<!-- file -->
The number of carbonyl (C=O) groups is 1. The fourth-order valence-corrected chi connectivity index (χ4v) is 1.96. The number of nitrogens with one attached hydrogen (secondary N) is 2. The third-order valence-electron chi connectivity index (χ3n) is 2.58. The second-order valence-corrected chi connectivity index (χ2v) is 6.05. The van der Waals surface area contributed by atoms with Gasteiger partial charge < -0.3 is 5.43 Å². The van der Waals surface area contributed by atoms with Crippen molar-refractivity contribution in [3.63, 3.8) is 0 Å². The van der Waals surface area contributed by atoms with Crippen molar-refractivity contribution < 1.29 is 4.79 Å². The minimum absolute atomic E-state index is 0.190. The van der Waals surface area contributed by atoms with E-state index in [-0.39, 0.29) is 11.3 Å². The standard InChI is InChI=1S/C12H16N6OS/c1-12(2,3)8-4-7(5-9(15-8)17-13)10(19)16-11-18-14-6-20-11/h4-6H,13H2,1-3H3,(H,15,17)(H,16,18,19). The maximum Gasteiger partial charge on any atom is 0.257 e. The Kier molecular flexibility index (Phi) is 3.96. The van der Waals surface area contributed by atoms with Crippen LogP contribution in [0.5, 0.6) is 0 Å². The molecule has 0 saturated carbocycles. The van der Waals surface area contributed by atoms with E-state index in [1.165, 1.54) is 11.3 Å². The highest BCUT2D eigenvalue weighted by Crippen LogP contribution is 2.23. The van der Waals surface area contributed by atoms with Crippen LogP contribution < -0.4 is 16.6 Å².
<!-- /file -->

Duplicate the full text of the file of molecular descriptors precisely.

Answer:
The number of carbonyl (C=O) groups is 1. The fourth-order valence-corrected chi connectivity index (χ4v) is 1.96. The number of nitrogens with one attached hydrogen (secondary N) is 2. The third-order valence-electron chi connectivity index (χ3n) is 2.58. The second-order valence-corrected chi connectivity index (χ2v) is 6.05. The van der Waals surface area contributed by atoms with Gasteiger partial charge < -0.3 is 5.43 Å². The van der Waals surface area contributed by atoms with Crippen molar-refractivity contribution in [3.63, 3.8) is 0 Å². The van der Waals surface area contributed by atoms with Crippen molar-refractivity contribution < 1.29 is 4.79 Å². The minimum absolute atomic E-state index is 0.190. The van der Waals surface area contributed by atoms with E-state index in [-0.39, 0.29) is 11.3 Å². The standard InChI is InChI=1S/C12H16N6OS/c1-12(2,3)8-4-7(5-9(15-8)17-13)10(19)16-11-18-14-6-20-11/h4-6H,13H2,1-3H3,(H,15,17)(H,16,18,19). The maximum Gasteiger partial charge on any atom is 0.257 e. The Kier molecular flexibility index (Phi) is 3.96. The van der Waals surface area contributed by atoms with Crippen LogP contribution in [0.5, 0.6) is 0 Å². The molecule has 0 saturated carbocycles. The van der Waals surface area contributed by atoms with E-state index in [1.165, 1.54) is 11.3 Å². The highest BCUT2D eigenvalue weighted by Crippen LogP contribution is 2.23. The van der Waals surface area contributed by atoms with Crippen LogP contribution < -0.4 is 16.6 Å².